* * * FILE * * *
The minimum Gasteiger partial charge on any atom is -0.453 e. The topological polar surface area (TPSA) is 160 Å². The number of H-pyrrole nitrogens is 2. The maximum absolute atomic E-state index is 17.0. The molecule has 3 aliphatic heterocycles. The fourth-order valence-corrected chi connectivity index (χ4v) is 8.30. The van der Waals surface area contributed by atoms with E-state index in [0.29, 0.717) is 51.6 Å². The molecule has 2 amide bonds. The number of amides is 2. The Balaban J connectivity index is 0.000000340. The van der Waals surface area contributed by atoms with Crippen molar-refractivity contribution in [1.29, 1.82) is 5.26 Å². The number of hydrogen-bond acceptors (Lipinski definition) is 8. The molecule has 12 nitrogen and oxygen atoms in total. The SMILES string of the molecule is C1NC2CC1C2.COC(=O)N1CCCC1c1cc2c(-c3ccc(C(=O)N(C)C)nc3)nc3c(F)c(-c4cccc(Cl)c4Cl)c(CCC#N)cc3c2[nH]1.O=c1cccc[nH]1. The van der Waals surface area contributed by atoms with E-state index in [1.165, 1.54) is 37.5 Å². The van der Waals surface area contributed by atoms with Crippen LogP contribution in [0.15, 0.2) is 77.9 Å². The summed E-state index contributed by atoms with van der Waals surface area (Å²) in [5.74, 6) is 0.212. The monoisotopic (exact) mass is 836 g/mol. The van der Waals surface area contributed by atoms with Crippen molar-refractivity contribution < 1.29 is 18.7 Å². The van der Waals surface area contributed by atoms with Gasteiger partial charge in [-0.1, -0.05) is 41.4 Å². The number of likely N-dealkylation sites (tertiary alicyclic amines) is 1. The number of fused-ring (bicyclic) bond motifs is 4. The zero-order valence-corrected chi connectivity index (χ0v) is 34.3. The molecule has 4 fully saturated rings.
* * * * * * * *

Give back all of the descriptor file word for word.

The minimum Gasteiger partial charge on any atom is -0.453 e. The topological polar surface area (TPSA) is 160 Å². The number of H-pyrrole nitrogens is 2. The maximum absolute atomic E-state index is 17.0. The molecule has 3 aliphatic heterocycles. The fourth-order valence-corrected chi connectivity index (χ4v) is 8.30. The van der Waals surface area contributed by atoms with E-state index in [0.29, 0.717) is 51.6 Å². The molecule has 2 amide bonds. The number of amides is 2. The Balaban J connectivity index is 0.000000340. The van der Waals surface area contributed by atoms with Crippen molar-refractivity contribution in [1.29, 1.82) is 5.26 Å². The number of hydrogen-bond acceptors (Lipinski definition) is 8. The molecule has 12 nitrogen and oxygen atoms in total. The SMILES string of the molecule is C1NC2CC1C2.COC(=O)N1CCCC1c1cc2c(-c3ccc(C(=O)N(C)C)nc3)nc3c(F)c(-c4cccc(Cl)c4Cl)c(CCC#N)cc3c2[nH]1.O=c1cccc[nH]1. The van der Waals surface area contributed by atoms with E-state index in [1.165, 1.54) is 37.5 Å². The van der Waals surface area contributed by atoms with Crippen LogP contribution in [0.15, 0.2) is 77.9 Å². The summed E-state index contributed by atoms with van der Waals surface area (Å²) in [5.74, 6) is 0.212. The monoisotopic (exact) mass is 836 g/mol. The van der Waals surface area contributed by atoms with Crippen molar-refractivity contribution < 1.29 is 18.7 Å². The van der Waals surface area contributed by atoms with Gasteiger partial charge in [-0.1, -0.05) is 41.4 Å². The number of likely N-dealkylation sites (tertiary alicyclic amines) is 1. The number of fused-ring (bicyclic) bond motifs is 4. The zero-order valence-corrected chi connectivity index (χ0v) is 34.3. The molecule has 4 fully saturated rings.